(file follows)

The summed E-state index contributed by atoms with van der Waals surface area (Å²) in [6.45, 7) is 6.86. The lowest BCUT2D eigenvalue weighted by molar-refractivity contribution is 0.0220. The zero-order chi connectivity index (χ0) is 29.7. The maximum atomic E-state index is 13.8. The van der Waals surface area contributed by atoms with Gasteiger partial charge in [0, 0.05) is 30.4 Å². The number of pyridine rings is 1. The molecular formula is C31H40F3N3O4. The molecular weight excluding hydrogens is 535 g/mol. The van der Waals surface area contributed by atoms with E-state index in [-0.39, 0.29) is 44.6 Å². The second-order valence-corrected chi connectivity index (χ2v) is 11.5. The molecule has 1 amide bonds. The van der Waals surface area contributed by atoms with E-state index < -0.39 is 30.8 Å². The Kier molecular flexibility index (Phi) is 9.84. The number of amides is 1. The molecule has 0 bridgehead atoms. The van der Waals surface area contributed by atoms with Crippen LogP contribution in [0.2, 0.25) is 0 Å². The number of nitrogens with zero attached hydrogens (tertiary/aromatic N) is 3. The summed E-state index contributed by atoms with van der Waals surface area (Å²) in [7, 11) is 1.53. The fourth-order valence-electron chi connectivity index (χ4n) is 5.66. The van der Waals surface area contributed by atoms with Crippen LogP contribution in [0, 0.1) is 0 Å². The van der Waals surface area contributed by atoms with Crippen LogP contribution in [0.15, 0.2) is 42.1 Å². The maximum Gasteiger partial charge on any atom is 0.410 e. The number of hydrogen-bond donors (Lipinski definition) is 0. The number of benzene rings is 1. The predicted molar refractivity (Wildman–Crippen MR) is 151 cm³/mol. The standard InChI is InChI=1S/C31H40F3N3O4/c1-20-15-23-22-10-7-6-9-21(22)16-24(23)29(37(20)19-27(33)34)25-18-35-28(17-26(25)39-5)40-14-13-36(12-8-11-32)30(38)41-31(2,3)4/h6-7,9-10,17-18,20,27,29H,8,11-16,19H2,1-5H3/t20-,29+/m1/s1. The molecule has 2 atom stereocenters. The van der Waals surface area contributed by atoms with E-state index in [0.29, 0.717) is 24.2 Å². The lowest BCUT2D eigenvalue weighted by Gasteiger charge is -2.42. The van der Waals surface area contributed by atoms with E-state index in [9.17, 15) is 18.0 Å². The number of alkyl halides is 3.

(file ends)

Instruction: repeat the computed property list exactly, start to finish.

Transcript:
The summed E-state index contributed by atoms with van der Waals surface area (Å²) in [6.45, 7) is 6.86. The lowest BCUT2D eigenvalue weighted by molar-refractivity contribution is 0.0220. The zero-order chi connectivity index (χ0) is 29.7. The maximum atomic E-state index is 13.8. The van der Waals surface area contributed by atoms with Gasteiger partial charge in [0, 0.05) is 30.4 Å². The number of pyridine rings is 1. The molecular formula is C31H40F3N3O4. The molecular weight excluding hydrogens is 535 g/mol. The van der Waals surface area contributed by atoms with E-state index in [-0.39, 0.29) is 44.6 Å². The second-order valence-corrected chi connectivity index (χ2v) is 11.5. The molecule has 1 amide bonds. The van der Waals surface area contributed by atoms with E-state index < -0.39 is 30.8 Å². The Kier molecular flexibility index (Phi) is 9.84. The number of amides is 1. The molecule has 0 bridgehead atoms. The van der Waals surface area contributed by atoms with Crippen LogP contribution in [0.2, 0.25) is 0 Å². The number of nitrogens with zero attached hydrogens (tertiary/aromatic N) is 3. The summed E-state index contributed by atoms with van der Waals surface area (Å²) in [7, 11) is 1.53. The fourth-order valence-electron chi connectivity index (χ4n) is 5.66. The van der Waals surface area contributed by atoms with Crippen LogP contribution in [0, 0.1) is 0 Å². The van der Waals surface area contributed by atoms with Crippen LogP contribution in [0.15, 0.2) is 42.1 Å². The maximum Gasteiger partial charge on any atom is 0.410 e. The number of hydrogen-bond donors (Lipinski definition) is 0. The number of benzene rings is 1. The predicted molar refractivity (Wildman–Crippen MR) is 151 cm³/mol. The standard InChI is InChI=1S/C31H40F3N3O4/c1-20-15-23-22-10-7-6-9-21(22)16-24(23)29(37(20)19-27(33)34)25-18-35-28(17-26(25)39-5)40-14-13-36(12-8-11-32)30(38)41-31(2,3)4/h6-7,9-10,17-18,20,27,29H,8,11-16,19H2,1-5H3/t20-,29+/m1/s1. The molecule has 2 atom stereocenters. The van der Waals surface area contributed by atoms with E-state index in [0.29, 0.717) is 24.2 Å². The lowest BCUT2D eigenvalue weighted by Gasteiger charge is -2.42. The van der Waals surface area contributed by atoms with E-state index in [9.17, 15) is 18.0 Å². The number of alkyl halides is 3.